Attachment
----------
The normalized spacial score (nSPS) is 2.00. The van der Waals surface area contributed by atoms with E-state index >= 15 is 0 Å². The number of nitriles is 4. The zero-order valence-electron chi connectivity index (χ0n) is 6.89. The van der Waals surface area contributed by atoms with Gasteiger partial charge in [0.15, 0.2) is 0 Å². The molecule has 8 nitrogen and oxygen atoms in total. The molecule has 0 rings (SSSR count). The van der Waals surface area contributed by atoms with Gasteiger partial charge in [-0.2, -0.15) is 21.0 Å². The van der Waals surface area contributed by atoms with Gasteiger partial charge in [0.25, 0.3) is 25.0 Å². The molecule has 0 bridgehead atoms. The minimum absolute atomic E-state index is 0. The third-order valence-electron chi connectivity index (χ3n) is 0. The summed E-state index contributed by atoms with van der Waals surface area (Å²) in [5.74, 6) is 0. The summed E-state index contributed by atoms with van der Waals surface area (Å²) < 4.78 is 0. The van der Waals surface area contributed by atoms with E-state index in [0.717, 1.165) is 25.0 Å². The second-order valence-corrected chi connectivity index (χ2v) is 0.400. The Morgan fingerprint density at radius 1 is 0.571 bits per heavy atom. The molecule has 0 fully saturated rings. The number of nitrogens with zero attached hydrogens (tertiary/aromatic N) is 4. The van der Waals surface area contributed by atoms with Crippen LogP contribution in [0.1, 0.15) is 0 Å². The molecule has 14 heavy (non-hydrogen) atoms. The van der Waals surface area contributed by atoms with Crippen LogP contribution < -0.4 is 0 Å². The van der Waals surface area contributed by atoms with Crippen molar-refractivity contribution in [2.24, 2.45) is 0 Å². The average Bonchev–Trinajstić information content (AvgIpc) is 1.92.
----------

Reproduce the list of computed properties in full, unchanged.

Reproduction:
The normalized spacial score (nSPS) is 2.00. The van der Waals surface area contributed by atoms with E-state index >= 15 is 0 Å². The number of nitriles is 4. The zero-order valence-electron chi connectivity index (χ0n) is 6.89. The van der Waals surface area contributed by atoms with Gasteiger partial charge in [0.15, 0.2) is 0 Å². The molecule has 8 nitrogen and oxygen atoms in total. The molecule has 0 rings (SSSR count). The van der Waals surface area contributed by atoms with Gasteiger partial charge in [-0.2, -0.15) is 21.0 Å². The van der Waals surface area contributed by atoms with Gasteiger partial charge in [0.25, 0.3) is 25.0 Å². The molecule has 0 bridgehead atoms. The minimum absolute atomic E-state index is 0. The third-order valence-electron chi connectivity index (χ3n) is 0. The summed E-state index contributed by atoms with van der Waals surface area (Å²) in [5.74, 6) is 0. The summed E-state index contributed by atoms with van der Waals surface area (Å²) < 4.78 is 0. The van der Waals surface area contributed by atoms with E-state index in [0.717, 1.165) is 25.0 Å². The second-order valence-corrected chi connectivity index (χ2v) is 0.400. The Morgan fingerprint density at radius 1 is 0.571 bits per heavy atom. The molecule has 0 fully saturated rings. The number of nitrogens with zero attached hydrogens (tertiary/aromatic N) is 4. The van der Waals surface area contributed by atoms with Crippen LogP contribution in [0.1, 0.15) is 0 Å². The molecule has 14 heavy (non-hydrogen) atoms. The van der Waals surface area contributed by atoms with Crippen LogP contribution < -0.4 is 0 Å². The van der Waals surface area contributed by atoms with Crippen molar-refractivity contribution in [2.24, 2.45) is 0 Å². The average Bonchev–Trinajstić information content (AvgIpc) is 1.92.